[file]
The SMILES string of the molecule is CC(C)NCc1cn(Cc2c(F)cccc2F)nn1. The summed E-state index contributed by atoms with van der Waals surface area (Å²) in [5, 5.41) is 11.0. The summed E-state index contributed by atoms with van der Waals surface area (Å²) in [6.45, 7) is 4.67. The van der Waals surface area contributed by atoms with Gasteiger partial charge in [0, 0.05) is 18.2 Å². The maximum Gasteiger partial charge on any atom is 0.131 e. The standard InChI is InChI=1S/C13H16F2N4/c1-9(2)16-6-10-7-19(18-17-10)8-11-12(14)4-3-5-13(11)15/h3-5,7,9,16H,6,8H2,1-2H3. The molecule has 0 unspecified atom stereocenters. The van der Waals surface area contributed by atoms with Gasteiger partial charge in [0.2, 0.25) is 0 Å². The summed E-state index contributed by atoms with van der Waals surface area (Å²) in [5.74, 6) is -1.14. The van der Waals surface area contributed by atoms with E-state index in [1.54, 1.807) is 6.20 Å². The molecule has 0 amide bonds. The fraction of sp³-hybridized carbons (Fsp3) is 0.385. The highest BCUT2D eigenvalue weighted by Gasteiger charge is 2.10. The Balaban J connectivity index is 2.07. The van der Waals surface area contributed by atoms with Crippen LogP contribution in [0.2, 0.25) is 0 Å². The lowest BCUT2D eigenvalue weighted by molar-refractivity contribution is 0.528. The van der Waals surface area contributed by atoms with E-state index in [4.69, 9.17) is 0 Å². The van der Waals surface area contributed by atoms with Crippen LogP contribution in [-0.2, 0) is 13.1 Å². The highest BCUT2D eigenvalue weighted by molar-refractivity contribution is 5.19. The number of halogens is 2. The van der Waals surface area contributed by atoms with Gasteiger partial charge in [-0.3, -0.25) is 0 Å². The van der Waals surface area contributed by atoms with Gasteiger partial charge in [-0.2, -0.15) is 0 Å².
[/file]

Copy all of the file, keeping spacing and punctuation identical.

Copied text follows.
The SMILES string of the molecule is CC(C)NCc1cn(Cc2c(F)cccc2F)nn1. The summed E-state index contributed by atoms with van der Waals surface area (Å²) in [5, 5.41) is 11.0. The summed E-state index contributed by atoms with van der Waals surface area (Å²) in [6.45, 7) is 4.67. The van der Waals surface area contributed by atoms with Gasteiger partial charge in [0, 0.05) is 18.2 Å². The maximum Gasteiger partial charge on any atom is 0.131 e. The standard InChI is InChI=1S/C13H16F2N4/c1-9(2)16-6-10-7-19(18-17-10)8-11-12(14)4-3-5-13(11)15/h3-5,7,9,16H,6,8H2,1-2H3. The molecule has 0 unspecified atom stereocenters. The van der Waals surface area contributed by atoms with Gasteiger partial charge in [0.2, 0.25) is 0 Å². The summed E-state index contributed by atoms with van der Waals surface area (Å²) in [5.74, 6) is -1.14. The van der Waals surface area contributed by atoms with E-state index in [1.54, 1.807) is 6.20 Å². The molecule has 0 amide bonds. The fraction of sp³-hybridized carbons (Fsp3) is 0.385. The highest BCUT2D eigenvalue weighted by Gasteiger charge is 2.10. The Balaban J connectivity index is 2.07. The van der Waals surface area contributed by atoms with Crippen LogP contribution in [0.2, 0.25) is 0 Å². The lowest BCUT2D eigenvalue weighted by molar-refractivity contribution is 0.528. The van der Waals surface area contributed by atoms with E-state index in [4.69, 9.17) is 0 Å². The van der Waals surface area contributed by atoms with Crippen LogP contribution in [-0.2, 0) is 13.1 Å². The highest BCUT2D eigenvalue weighted by molar-refractivity contribution is 5.19. The number of halogens is 2. The van der Waals surface area contributed by atoms with Gasteiger partial charge in [-0.3, -0.25) is 0 Å². The van der Waals surface area contributed by atoms with Gasteiger partial charge in [-0.2, -0.15) is 0 Å².